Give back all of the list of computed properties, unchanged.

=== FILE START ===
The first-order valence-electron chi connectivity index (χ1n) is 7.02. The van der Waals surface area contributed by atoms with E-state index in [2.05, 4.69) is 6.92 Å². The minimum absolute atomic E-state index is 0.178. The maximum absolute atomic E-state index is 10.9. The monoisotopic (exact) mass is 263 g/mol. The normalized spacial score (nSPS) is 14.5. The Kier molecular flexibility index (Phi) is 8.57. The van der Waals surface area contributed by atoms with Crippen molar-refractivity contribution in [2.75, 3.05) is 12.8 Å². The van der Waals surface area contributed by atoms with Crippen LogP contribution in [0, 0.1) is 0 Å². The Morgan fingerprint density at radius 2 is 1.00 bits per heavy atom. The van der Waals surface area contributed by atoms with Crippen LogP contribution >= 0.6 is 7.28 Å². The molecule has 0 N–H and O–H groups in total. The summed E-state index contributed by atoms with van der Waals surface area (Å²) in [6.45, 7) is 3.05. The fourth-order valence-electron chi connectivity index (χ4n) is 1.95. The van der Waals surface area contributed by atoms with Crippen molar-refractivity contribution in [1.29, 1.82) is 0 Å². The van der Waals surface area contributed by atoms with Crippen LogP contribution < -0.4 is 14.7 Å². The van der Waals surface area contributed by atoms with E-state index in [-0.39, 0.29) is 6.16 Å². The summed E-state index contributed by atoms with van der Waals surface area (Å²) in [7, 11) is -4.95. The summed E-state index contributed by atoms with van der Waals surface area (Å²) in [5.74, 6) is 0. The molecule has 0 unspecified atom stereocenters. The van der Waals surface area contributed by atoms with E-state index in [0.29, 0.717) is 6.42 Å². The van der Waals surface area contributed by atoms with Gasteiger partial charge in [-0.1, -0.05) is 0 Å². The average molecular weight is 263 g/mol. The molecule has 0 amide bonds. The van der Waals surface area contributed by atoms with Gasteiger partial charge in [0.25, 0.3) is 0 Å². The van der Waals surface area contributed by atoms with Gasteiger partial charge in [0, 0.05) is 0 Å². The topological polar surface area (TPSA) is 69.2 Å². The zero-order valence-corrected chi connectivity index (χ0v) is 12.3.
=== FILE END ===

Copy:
The first-order valence-electron chi connectivity index (χ1n) is 7.02. The van der Waals surface area contributed by atoms with E-state index in [2.05, 4.69) is 6.92 Å². The minimum absolute atomic E-state index is 0.178. The maximum absolute atomic E-state index is 10.9. The monoisotopic (exact) mass is 263 g/mol. The normalized spacial score (nSPS) is 14.5. The Kier molecular flexibility index (Phi) is 8.57. The van der Waals surface area contributed by atoms with Crippen molar-refractivity contribution in [2.75, 3.05) is 12.8 Å². The van der Waals surface area contributed by atoms with Crippen LogP contribution in [0, 0.1) is 0 Å². The Morgan fingerprint density at radius 2 is 1.00 bits per heavy atom. The van der Waals surface area contributed by atoms with Crippen LogP contribution >= 0.6 is 7.28 Å². The molecule has 0 N–H and O–H groups in total. The summed E-state index contributed by atoms with van der Waals surface area (Å²) in [6.45, 7) is 3.05. The fourth-order valence-electron chi connectivity index (χ4n) is 1.95. The van der Waals surface area contributed by atoms with Crippen molar-refractivity contribution in [1.29, 1.82) is 0 Å². The van der Waals surface area contributed by atoms with Crippen LogP contribution < -0.4 is 14.7 Å². The van der Waals surface area contributed by atoms with E-state index in [-0.39, 0.29) is 6.16 Å². The summed E-state index contributed by atoms with van der Waals surface area (Å²) in [7, 11) is -4.95. The summed E-state index contributed by atoms with van der Waals surface area (Å²) in [5.74, 6) is 0. The molecule has 0 unspecified atom stereocenters. The van der Waals surface area contributed by atoms with E-state index in [0.29, 0.717) is 6.42 Å². The van der Waals surface area contributed by atoms with Gasteiger partial charge in [-0.1, -0.05) is 0 Å². The average molecular weight is 263 g/mol. The molecule has 0 amide bonds. The van der Waals surface area contributed by atoms with Gasteiger partial charge in [0.25, 0.3) is 0 Å². The van der Waals surface area contributed by atoms with Gasteiger partial charge in [0, 0.05) is 0 Å². The topological polar surface area (TPSA) is 69.2 Å². The zero-order valence-corrected chi connectivity index (χ0v) is 12.3.